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BUILT: Huddled Masses, Living Here?

BUILT explores the changing city in the US and the challenges that will affect housing, infrastructure, neighborhood cohesion, and equity in the coming years. BUILT is a series of research, installation, dialogue, interview, and performance events of varied scale, including the opportunity for public conversation offered at this blog.

In the coming years, the population of the US will continue to expand with increasing concentration in urban areas. There is no one plan for how that will happen. Where will we live? Will we be thoughtful about that? Can we imagine better cities, neighborhoods, and homes? Will we act to achieve that vision?

And who will be involved? As before, we begin with a photograph:


In the BUILT process, we’ve been working around notions of place, power, ownership, and voice. This photo of Chicago residents marching in last year’s national immigration rally foregrounds the role of democratic dissent in urban life. It poses a deeper question as well, one regarding national history (whether in the US or elsewhere): how do we, and how have we, shared space? What factors determine, influence, and establish the right to inhabit space–to claim and name a place?

BUILT is a performance/civic dialogue project and a collaboration of Northwesten University’s Theater Department & Portland, Oregon’s Sojourn Theatre, led by visiting artist Michael Rohd.

Photograph by Charles Rex Arbogast/Associated Press. The full text of the poem alluded to in the title of this post is available here.


BUILT: Huddled Masses, Living Here?


11 Responses

  1. Micah C Gardner says

    This picture represents, with one startling image, the history of Chicago. The relationship between the El train and those marching makes me wonder if each technological innovation designed to serve the city’s growth is on a different plane than the people for which it exists. Likewise, the movement suggested in the photograph’s use of deep space implies a flat, perpendicular, and machinistic movement compared to the complicated and impending movement of the people approaching the camera.

    This picture has human quality to in spite of the gargantuan city.

  2. Justin says

    I love the positivity of this image!

    This mass of people, representing various nations, although labeled by different flags, is marching together with no one flag leading another. It’s not only about the United States, it’s about united nations and their ability to inhabit the same space if only for this one moment. That’s progress!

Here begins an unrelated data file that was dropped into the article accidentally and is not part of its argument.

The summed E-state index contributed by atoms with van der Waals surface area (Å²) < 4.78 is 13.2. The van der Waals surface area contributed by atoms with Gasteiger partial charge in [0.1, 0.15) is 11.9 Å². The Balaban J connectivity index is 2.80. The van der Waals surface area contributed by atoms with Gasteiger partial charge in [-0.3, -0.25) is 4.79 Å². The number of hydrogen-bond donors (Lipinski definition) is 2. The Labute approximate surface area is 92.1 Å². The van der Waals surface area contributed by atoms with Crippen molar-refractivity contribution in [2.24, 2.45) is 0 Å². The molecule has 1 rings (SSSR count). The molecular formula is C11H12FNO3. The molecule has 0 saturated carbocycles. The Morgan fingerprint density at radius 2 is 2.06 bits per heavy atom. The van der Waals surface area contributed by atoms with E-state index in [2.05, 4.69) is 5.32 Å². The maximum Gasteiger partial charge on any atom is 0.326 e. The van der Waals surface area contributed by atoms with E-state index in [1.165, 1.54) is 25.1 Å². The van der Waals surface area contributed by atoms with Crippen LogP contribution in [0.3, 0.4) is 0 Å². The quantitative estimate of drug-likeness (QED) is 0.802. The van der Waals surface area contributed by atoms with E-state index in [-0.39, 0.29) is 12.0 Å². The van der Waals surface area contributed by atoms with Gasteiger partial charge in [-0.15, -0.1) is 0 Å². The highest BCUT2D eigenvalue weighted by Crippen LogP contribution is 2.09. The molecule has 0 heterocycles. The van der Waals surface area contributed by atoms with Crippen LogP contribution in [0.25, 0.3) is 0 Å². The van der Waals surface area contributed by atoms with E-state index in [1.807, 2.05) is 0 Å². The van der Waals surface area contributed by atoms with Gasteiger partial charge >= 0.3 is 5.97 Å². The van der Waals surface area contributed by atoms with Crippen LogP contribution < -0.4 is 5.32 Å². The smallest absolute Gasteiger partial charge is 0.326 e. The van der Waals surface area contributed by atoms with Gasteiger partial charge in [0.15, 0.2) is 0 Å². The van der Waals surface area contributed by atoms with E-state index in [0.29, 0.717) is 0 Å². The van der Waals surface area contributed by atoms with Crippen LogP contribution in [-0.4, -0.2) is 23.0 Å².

Notice the stoplight is in red. Could this be a negative sign in such a triumphant scene? Perhaps it is signaling that there is a limit to the amount of people entering the United States; there’s a limit to humans populating the world.

  3. mr says

    i keep coming to the – do not enter sign in the lower right corner…i know its a very literal way to read an image brimming with broad poetic potential, but my eye keeps going to it..in this image of protest, where does the voice saying do not enter exist…? micah says the people march and create a giant spectacle that perhaps rivals the city itself…justin says that in the marching together, there exists the potential of unity…and i’m left wondering…if i’m a martian and i come upon this representation with no context, do i think the people are marching for something, or against something…?

  4. Shade says

    I love seeing a city street occupied by people and not automobile traffic. I keep trying to do the math and figure out how many single occupancy vehicles this street could hold, in comparison to the thousands of pedestrians it holds now. (Even the El car adds to the theme of city street sans auto.) As our population continues to skyrocket, urban space will be at a premium. When will city dwellers have to start giving up space for their vehicles in order to make room for their neighbors?

  5. Ehren says

    As this blog is about photojournalism, I find it interesting looking at this photograph out of context. This photograph clearly has a celebratory composition. A large mass of people with flags from around the world says unity to me; it says celebration of multiculturalism. Yet immigration is a v ery politically charge issue; is the march really all that celebratory? It is interesting to note that this rally would have looked very different if taken from ground level. Maybe it would have seemed crowded, angry, futile, or any number of less celebratory words.